A well-known Pre-Harappan Archeological site located near Dera Ismail Khan in the Khyber Pakhtunkhwa, which is the province of Pakistan known as Rehman Dheri. It is one of the oldest developed centres established in South Asia. This site dates back to 4000 BC, which is located at 22 km north of Dera Ismail Khan. The entire habitation area was enclosed by a massive wall except the extensive outside the city in the south, the wall was made up of dressed blocks made from clay slabs.
From Bannu Road the low mound of this fortified town can easily be seen. The ultimate professional phase of the place is clearly visible on the surface of the mound by eye and even through air photographs. This mound is rectangular is shape with a grid iron network of boulevard and path that divides the path into rectangular blocks. In the early morning or after the rain the walls demarcating individual buildings and avenue frontages are clearly visible and it’s easy to recognize the site of a number of small-scale industrial areas within the site is marked as it is an eroded kilns and scatters of slags.
Rehman Dehri covers an area of about 22 hectares and stands 4.5 the nearby field. About ten to fifteen thousand inhabitants are found in this fortified town. Stone and metals tools and pottery were also found there. Only few frames of etching and scarping on the pottery were observed but no seals or writing was discovered.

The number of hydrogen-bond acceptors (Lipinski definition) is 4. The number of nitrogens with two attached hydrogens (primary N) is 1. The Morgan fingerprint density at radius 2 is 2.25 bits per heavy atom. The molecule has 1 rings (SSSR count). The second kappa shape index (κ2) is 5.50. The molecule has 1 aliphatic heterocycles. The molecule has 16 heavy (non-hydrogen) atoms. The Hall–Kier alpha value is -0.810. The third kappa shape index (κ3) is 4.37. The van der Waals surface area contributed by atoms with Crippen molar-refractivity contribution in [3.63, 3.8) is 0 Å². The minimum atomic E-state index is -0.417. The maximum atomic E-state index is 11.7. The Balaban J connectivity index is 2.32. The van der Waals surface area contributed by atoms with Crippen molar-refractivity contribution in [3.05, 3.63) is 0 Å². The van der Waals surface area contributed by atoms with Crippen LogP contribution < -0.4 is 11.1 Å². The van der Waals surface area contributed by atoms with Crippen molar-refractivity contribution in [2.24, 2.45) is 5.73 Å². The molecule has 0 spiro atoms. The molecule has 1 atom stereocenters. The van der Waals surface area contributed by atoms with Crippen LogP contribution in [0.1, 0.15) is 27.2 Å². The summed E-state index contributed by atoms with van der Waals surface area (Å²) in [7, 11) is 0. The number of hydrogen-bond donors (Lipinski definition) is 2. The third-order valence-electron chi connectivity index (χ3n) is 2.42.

In Rehman Dehri the archeological sequence is over 4.5 meters deep and it covers a series of over 1,400 years that was begun at c.3, 300 BC. Reham Dehri characterizes different periods which includes the period from c.3300-3850 BC, c.2850-2500 BC and the last is from c.2500-1900 BC. In its earliest phases it is accepted that the settlement receives its formal planning and that consequent stages stimulated the plan over time. Even though its excavators have cut a number of deep channels or investigation into the lower levels, as the uncovered area is too limited to be studied and the spatial sharing of craft activities.
In the middle of the third millennium BC the site was abandoned at the beginning of the mature Indus phase and even the succeeding activities were also reduced thus the records are found on the neighboring archeological mound, Hisam Dheri. Due to the recent developments the plans of the Early Harappan settlement were therefore disturbed.